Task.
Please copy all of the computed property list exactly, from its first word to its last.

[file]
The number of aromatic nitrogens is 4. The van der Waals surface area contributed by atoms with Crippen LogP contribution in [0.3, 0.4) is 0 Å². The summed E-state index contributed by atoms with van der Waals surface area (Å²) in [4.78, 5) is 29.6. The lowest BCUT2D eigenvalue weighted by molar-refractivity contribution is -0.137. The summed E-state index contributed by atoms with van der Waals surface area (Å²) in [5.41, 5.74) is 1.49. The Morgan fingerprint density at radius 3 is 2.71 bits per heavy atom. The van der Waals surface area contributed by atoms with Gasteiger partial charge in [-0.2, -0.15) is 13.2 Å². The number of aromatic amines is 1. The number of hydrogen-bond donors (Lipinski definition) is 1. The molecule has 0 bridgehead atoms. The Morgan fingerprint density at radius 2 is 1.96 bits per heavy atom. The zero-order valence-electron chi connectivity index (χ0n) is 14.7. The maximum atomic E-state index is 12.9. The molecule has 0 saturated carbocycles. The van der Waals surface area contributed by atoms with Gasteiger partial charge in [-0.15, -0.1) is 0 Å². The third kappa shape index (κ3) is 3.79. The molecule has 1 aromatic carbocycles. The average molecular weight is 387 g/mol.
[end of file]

The number of aromatic nitrogens is 4. The van der Waals surface area contributed by atoms with Crippen LogP contribution in [0.3, 0.4) is 0 Å². The summed E-state index contributed by atoms with van der Waals surface area (Å²) in [4.78, 5) is 29.6. The lowest BCUT2D eigenvalue weighted by molar-refractivity contribution is -0.137. The summed E-state index contributed by atoms with van der Waals surface area (Å²) in [5.41, 5.74) is 1.49. The Morgan fingerprint density at radius 3 is 2.71 bits per heavy atom. The van der Waals surface area contributed by atoms with Gasteiger partial charge in [-0.2, -0.15) is 13.2 Å². The number of aromatic amines is 1. The number of hydrogen-bond donors (Lipinski definition) is 1. The molecule has 0 bridgehead atoms. The Morgan fingerprint density at radius 2 is 1.96 bits per heavy atom. The zero-order valence-electron chi connectivity index (χ0n) is 14.7. The maximum atomic E-state index is 12.9. The molecule has 0 saturated carbocycles. The van der Waals surface area contributed by atoms with Gasteiger partial charge in [-0.15, -0.1) is 0 Å². The third kappa shape index (κ3) is 3.79. The molecule has 1 aromatic carbocycles. The average molecular weight is 387 g/mol.